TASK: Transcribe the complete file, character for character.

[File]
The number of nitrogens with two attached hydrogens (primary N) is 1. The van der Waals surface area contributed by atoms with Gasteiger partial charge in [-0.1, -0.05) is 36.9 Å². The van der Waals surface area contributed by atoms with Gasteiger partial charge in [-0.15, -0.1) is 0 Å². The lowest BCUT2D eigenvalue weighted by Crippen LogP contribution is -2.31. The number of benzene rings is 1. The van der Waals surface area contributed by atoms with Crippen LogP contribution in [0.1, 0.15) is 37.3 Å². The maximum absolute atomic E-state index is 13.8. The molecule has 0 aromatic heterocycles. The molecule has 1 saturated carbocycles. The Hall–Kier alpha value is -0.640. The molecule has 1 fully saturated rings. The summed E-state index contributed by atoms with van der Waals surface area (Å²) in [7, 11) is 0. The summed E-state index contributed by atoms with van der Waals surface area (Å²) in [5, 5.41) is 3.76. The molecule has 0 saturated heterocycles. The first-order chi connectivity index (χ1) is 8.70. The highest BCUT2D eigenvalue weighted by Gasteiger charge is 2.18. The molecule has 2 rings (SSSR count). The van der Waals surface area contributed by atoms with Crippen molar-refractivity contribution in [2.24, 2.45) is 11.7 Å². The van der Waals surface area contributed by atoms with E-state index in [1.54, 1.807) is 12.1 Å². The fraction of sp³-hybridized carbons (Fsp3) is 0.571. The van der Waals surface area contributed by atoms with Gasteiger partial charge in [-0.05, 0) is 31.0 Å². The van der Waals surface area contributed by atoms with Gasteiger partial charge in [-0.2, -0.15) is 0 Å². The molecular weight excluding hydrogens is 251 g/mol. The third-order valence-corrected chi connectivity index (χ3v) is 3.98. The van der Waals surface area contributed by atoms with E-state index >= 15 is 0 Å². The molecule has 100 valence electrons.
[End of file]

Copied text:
The number of nitrogens with two attached hydrogens (primary N) is 1. The van der Waals surface area contributed by atoms with Gasteiger partial charge in [-0.1, -0.05) is 36.9 Å². The van der Waals surface area contributed by atoms with Gasteiger partial charge in [-0.15, -0.1) is 0 Å². The lowest BCUT2D eigenvalue weighted by Crippen LogP contribution is -2.31. The number of benzene rings is 1. The van der Waals surface area contributed by atoms with Crippen LogP contribution in [0.1, 0.15) is 37.3 Å². The maximum absolute atomic E-state index is 13.8. The molecule has 0 aromatic heterocycles. The molecule has 1 saturated carbocycles. The Hall–Kier alpha value is -0.640. The molecule has 1 fully saturated rings. The summed E-state index contributed by atoms with van der Waals surface area (Å²) in [7, 11) is 0. The summed E-state index contributed by atoms with van der Waals surface area (Å²) in [5, 5.41) is 3.76. The molecule has 0 saturated heterocycles. The first-order chi connectivity index (χ1) is 8.70. The highest BCUT2D eigenvalue weighted by Gasteiger charge is 2.18. The molecule has 2 rings (SSSR count). The van der Waals surface area contributed by atoms with Crippen molar-refractivity contribution in [2.24, 2.45) is 11.7 Å². The van der Waals surface area contributed by atoms with E-state index in [1.54, 1.807) is 12.1 Å². The fraction of sp³-hybridized carbons (Fsp3) is 0.571. The van der Waals surface area contributed by atoms with Gasteiger partial charge in [-0.05, 0) is 31.0 Å². The van der Waals surface area contributed by atoms with Gasteiger partial charge in [-0.2, -0.15) is 0 Å². The molecular weight excluding hydrogens is 251 g/mol. The third-order valence-corrected chi connectivity index (χ3v) is 3.98. The van der Waals surface area contributed by atoms with E-state index >= 15 is 0 Å². The molecule has 100 valence electrons.